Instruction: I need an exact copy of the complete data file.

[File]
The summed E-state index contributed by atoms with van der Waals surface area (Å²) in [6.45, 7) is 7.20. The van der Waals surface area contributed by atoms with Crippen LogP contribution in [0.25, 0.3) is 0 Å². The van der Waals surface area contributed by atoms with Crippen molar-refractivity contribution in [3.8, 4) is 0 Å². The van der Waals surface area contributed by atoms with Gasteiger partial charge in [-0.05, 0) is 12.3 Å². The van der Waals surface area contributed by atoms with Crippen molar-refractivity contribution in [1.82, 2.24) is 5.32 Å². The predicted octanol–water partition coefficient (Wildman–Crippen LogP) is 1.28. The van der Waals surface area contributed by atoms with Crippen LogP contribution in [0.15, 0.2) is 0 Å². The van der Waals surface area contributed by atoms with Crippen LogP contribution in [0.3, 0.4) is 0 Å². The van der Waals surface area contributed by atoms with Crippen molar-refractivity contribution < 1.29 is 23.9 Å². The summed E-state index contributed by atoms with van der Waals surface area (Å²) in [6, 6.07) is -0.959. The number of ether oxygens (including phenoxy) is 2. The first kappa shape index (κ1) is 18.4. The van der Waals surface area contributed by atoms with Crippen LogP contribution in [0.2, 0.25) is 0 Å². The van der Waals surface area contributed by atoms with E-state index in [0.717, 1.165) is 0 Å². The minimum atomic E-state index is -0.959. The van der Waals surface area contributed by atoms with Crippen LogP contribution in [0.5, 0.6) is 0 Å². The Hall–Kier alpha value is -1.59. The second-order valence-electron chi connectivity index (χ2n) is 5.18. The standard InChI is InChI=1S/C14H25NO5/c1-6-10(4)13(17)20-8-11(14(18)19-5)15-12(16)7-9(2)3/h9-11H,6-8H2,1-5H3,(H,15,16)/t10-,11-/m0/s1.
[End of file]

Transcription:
The summed E-state index contributed by atoms with van der Waals surface area (Å²) in [6.45, 7) is 7.20. The van der Waals surface area contributed by atoms with Crippen LogP contribution in [0.25, 0.3) is 0 Å². The van der Waals surface area contributed by atoms with Crippen molar-refractivity contribution in [3.8, 4) is 0 Å². The van der Waals surface area contributed by atoms with Gasteiger partial charge in [-0.05, 0) is 12.3 Å². The van der Waals surface area contributed by atoms with Crippen molar-refractivity contribution in [1.82, 2.24) is 5.32 Å². The predicted octanol–water partition coefficient (Wildman–Crippen LogP) is 1.28. The van der Waals surface area contributed by atoms with Crippen LogP contribution in [0.15, 0.2) is 0 Å². The van der Waals surface area contributed by atoms with Crippen LogP contribution in [0.3, 0.4) is 0 Å². The van der Waals surface area contributed by atoms with Crippen molar-refractivity contribution < 1.29 is 23.9 Å². The summed E-state index contributed by atoms with van der Waals surface area (Å²) in [6, 6.07) is -0.959. The number of ether oxygens (including phenoxy) is 2. The first kappa shape index (κ1) is 18.4. The van der Waals surface area contributed by atoms with Crippen LogP contribution in [0.2, 0.25) is 0 Å². The van der Waals surface area contributed by atoms with E-state index in [0.717, 1.165) is 0 Å². The minimum atomic E-state index is -0.959. The van der Waals surface area contributed by atoms with Crippen LogP contribution in [0.5, 0.6) is 0 Å². The Hall–Kier alpha value is -1.59. The second-order valence-electron chi connectivity index (χ2n) is 5.18. The standard InChI is InChI=1S/C14H25NO5/c1-6-10(4)13(17)20-8-11(14(18)19-5)15-12(16)7-9(2)3/h9-11H,6-8H2,1-5H3,(H,15,16)/t10-,11-/m0/s1.